November 14, 2007 at 3:04 PM  
Blogger JP Paulus said...

i think something like Save Your Sex is a good rallying point. It's mix of non-believers (relatively few), new or newer belivers, and some

For a couple of hours, you might need that "shock value"...but it' the LONG TERM , everyday discipleship that parents & youth workers invest in, where we can make that deeper love of Jesus (as opposed to the Father's punishment) known to growing disicples.

Chris, i think you can/should have BOTH --- students in one auditorium, parents & worers in another (which is i think whta happened, just not as many of the latter), and the parents et al. can then follow-up with the youth on the choices they are making and why.

If you've ever been to a Pure Life ministries event, or really, read Steve Gallagher's books, his theory on sexual sin is that it's a much deeper issue (as i think you're saying Steve) -- Pride, and its many facets (such as ungratefulness), which then sets the stage for sexual immorality (from porn to sex to whatever).

But working on those issues, and growing in your love for God, i think needs small group/personal discipleship. The large group rally can be useful as a kickstart/reference point, but should be considered the total/primary solution.

November 15, 2007 at 2:11 PM  
Blogger Steve said...

Definitely a good rallying point. Dwayne did an amazing job, and the gathering of that many churches was nothing short of supernatural.

But I still contend that consequences should be the ancillary part of the conversation, not the starting point - at least not for Christian kids. As you pointed out, sexual sin is the fruit of other issues.

November 15, 2007 at 4:56 PM  
Anonymous Anonymous said...

Thought I would share what I thought was encouraging. Layne wore her T-shirt from the Save Your Sex rally to school the next day. She had many discussions throughout the day as to why she has made the decision to save herself for her husband. One of the teachers asked her to explain it the whole class and this is a public school.

It is about purity… not just sex. I know that is what you do any way. How can the subject be discussed about the "small things" the things they don't see as sin… the flirting… the hugging… the dressing… the phone call… the texting… the internet. I would say you usually cover all of that anyway. I think you have done a dinner of some kind with the parents in the past haven't you? Where the kids pledge their commitment in front of the parents? Didn't you do it where the kids made the dinner for the parents?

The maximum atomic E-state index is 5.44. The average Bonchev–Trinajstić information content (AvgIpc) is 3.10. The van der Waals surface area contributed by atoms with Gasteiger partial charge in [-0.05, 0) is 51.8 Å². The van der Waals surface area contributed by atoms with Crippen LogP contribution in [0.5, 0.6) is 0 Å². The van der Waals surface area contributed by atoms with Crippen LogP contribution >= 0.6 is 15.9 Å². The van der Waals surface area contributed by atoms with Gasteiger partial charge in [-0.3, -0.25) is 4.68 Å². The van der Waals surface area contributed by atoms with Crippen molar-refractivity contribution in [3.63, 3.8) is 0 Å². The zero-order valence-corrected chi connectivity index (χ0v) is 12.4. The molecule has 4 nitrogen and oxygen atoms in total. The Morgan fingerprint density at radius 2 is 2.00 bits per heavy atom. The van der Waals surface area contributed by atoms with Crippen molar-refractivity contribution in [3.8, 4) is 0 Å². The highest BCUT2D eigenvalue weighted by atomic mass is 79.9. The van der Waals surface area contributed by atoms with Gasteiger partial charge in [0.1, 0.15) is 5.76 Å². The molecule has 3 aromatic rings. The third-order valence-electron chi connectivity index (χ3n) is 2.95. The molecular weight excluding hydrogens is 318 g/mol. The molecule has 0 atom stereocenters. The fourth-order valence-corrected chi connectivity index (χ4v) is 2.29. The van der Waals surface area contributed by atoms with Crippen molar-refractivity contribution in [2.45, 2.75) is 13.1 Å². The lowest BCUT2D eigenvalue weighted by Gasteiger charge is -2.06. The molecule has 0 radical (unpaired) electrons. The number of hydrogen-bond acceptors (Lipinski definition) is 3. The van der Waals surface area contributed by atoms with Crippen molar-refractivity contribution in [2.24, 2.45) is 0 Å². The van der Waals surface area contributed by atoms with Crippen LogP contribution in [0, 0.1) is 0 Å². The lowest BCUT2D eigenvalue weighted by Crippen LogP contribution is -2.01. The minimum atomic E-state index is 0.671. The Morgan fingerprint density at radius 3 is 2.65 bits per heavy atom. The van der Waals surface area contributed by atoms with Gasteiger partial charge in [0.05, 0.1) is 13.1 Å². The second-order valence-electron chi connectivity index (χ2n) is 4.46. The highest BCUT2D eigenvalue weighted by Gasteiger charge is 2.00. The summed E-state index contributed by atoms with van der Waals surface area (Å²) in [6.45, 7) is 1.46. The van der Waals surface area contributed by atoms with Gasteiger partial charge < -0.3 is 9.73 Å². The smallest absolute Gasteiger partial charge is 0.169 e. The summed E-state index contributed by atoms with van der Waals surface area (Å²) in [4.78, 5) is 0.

November 16, 2007 at 3:37 PM  
Anonymous Anonymous said...

My thoughts on this are influenced by where I'm going to college... I'm at Illinois State University and I find it really difficult to explain my reasons for staying abstinent in a place where sex is pretty much celebrated. My RA puts condoms in the bathrooms and I've seen signs for things like "STD Dodgeball" and "Condom Bingo"... it's interesting, I think, that college age seems to be the age when it's ok to have sex... as long as you use a condom. Just the other day, 3 of my good friends came up to my room... they had just gone to the feminist club and brought me all this information about sexual health and, although I learned this in health class, they showed me how to put a condom on... I think they did this just because I'm interested in a guy... I just don't understand why people think that once you start dating you need to get laid. I also don't understand why sex is encouraged among young people... it's like educators and organizations have given up on teaching students about abstinence, because they're going to have sex anyway. Having an approach of explaining the consequences and health risks of sex is important, but I agree that that shouldn't be the only component... There are other spiritual and moral reasons we have too.
But it is a challenge to hold on to those values in a place that disregards them.


November 17, 2007 at 3:38 PM